The reviews are in! Celebrating the 30th Anniversary of Crazy For You, a brand new production just opened at the Chichester Festival Theater with direction and choreography by Susan Stroman.
Here's an excerpt from Patrick Marmion for the Daily Mail:
"When shows are as good as this staging of Crazy For You, they’re little short of miraculous. Written by Ken Ludwig in 1992, based on show tunes by George and Ira Gershwin, the musical has been given a stunning revival by U.S. director Susan Stroman — who choreographed the original. Thirty years later, lightning has struck for her again.
With an exuberant company led by two fine young singers and dancers — Charlie Stemp and Carly Anderson — the story is about New York rich kid, Bobby, sent to close down a loss-making theatre in the American mid-West . . . only to fall head over heels for Polly, the straight-talking country girl who runs the tumbledown venue.
Yes, the show is blessed with fabulous songs including 'Someone To Watch Over Me', 'I Got Rhythm', and 'Nice Work If You Can Get It.' But it’s Stroman’s choreography that blows the roof off and wins standing ovations at the end of each half. Her dance routines are extravaganzas that escalate into multiple climaxes: leggy chorus girls revolving like spinning tops, cued by farmhands who play everything from the banjo to saw and washboards.
The idea of turning the girls into cellos fitted with ropes for strings plucked by the cowboys — or pendulums, with the girls standing on the boys’ pickaxes — was divine inspiration. With more taps than Thames Water, it’s the clatter of the company’s hooves that hits you in the chest. This is showbiz razzmatazz firmly grounded in boy-girl stereotypes that suspend all distinction between fantasy and reality. Anderson’s Polly probably has the best tunes and she secures them with a voice full of summer fruits — while being flung about the stage by Stemp in a whole range of moves from ballroom blitz to barn-side swing. Stemp (who played Bert the Chimney Sweep in Mary Poppins pre-Covid) leaps into shoulder high splits and can hold a tune, too.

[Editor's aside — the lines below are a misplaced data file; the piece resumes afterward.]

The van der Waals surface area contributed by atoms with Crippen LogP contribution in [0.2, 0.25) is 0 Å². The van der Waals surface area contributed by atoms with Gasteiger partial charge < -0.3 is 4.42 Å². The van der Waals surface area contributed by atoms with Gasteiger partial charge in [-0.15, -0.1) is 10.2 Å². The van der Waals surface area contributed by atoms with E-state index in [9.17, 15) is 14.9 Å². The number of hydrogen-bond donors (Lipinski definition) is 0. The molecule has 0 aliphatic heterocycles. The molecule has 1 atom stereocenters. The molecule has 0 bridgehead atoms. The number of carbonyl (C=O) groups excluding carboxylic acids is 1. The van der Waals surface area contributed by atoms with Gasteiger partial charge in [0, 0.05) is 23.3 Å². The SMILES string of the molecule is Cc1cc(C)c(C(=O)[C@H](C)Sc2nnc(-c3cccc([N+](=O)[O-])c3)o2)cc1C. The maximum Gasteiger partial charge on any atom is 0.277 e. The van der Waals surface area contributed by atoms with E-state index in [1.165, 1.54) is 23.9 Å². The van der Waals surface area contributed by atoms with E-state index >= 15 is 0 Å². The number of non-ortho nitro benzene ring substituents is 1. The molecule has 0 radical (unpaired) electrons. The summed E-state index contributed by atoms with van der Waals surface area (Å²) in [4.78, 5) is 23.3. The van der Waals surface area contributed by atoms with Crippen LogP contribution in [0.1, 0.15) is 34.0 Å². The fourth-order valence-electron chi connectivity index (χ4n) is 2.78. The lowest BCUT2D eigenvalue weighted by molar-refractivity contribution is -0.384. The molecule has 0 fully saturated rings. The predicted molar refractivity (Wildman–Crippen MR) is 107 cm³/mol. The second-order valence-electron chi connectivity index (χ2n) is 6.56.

But here he’ll be remembered best for combining the physical comedy of Norman Wisdom and the dancefloor artistry of Fred Astaire. Some of the funniest routines come courtesy of physical comedy past-master Tom Edden, who, as the show’s zany impresario, Bela Zangler, joins Bobby in a Marx Brothers mirroring routine.
With a kaleidoscopic turnover of stunning frocks, the backstage dressers alone deserve a gong. And Beowulf Boritt’s set is cunningly fitted with revolving flats to flip easily between New York and Nevada.
Honestly, it doesn’t get any better than this, and if this show doesn’t get a West End transfer, it will be a crime against theatre."
Performances run until September 4, 2022.